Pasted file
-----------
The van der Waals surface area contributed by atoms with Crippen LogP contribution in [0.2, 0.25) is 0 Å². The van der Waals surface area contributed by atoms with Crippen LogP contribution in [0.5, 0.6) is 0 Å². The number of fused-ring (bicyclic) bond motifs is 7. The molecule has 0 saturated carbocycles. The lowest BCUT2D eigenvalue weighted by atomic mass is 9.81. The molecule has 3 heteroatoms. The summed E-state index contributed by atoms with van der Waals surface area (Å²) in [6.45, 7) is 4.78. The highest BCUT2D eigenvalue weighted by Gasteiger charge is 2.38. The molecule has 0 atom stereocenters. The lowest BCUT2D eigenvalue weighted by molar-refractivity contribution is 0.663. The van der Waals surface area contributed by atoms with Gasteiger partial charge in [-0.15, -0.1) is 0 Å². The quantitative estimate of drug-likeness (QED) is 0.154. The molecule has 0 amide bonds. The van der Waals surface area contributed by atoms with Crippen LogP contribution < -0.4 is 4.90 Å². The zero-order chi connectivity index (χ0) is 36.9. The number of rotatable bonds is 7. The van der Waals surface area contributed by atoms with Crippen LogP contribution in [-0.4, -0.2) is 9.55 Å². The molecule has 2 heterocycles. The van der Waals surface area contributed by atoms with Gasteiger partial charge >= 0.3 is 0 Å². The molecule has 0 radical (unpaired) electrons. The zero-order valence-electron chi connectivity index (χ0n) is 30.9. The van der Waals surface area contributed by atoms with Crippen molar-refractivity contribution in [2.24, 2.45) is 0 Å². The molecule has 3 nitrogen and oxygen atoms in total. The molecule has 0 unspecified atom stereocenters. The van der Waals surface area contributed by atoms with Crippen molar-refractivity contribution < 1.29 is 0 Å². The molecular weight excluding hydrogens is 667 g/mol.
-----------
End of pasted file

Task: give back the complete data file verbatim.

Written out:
The van der Waals surface area contributed by atoms with Crippen LogP contribution in [0.2, 0.25) is 0 Å². The van der Waals surface area contributed by atoms with Crippen LogP contribution in [0.5, 0.6) is 0 Å². The number of fused-ring (bicyclic) bond motifs is 7. The molecule has 0 saturated carbocycles. The lowest BCUT2D eigenvalue weighted by atomic mass is 9.81. The molecule has 3 heteroatoms. The summed E-state index contributed by atoms with van der Waals surface area (Å²) in [6.45, 7) is 4.78. The highest BCUT2D eigenvalue weighted by Gasteiger charge is 2.38. The molecule has 0 atom stereocenters. The lowest BCUT2D eigenvalue weighted by molar-refractivity contribution is 0.663. The van der Waals surface area contributed by atoms with Gasteiger partial charge in [-0.15, -0.1) is 0 Å². The quantitative estimate of drug-likeness (QED) is 0.154. The molecule has 0 amide bonds. The van der Waals surface area contributed by atoms with Crippen LogP contribution < -0.4 is 4.90 Å². The zero-order chi connectivity index (χ0) is 36.9. The number of rotatable bonds is 7. The van der Waals surface area contributed by atoms with Crippen LogP contribution in [-0.4, -0.2) is 9.55 Å². The molecule has 2 heterocycles. The van der Waals surface area contributed by atoms with Gasteiger partial charge >= 0.3 is 0 Å². The molecule has 0 radical (unpaired) electrons. The zero-order valence-electron chi connectivity index (χ0n) is 30.9. The van der Waals surface area contributed by atoms with Crippen molar-refractivity contribution in [2.24, 2.45) is 0 Å². The molecule has 3 nitrogen and oxygen atoms in total. The molecule has 0 unspecified atom stereocenters. The van der Waals surface area contributed by atoms with Crippen molar-refractivity contribution < 1.29 is 0 Å². The molecular weight excluding hydrogens is 667 g/mol.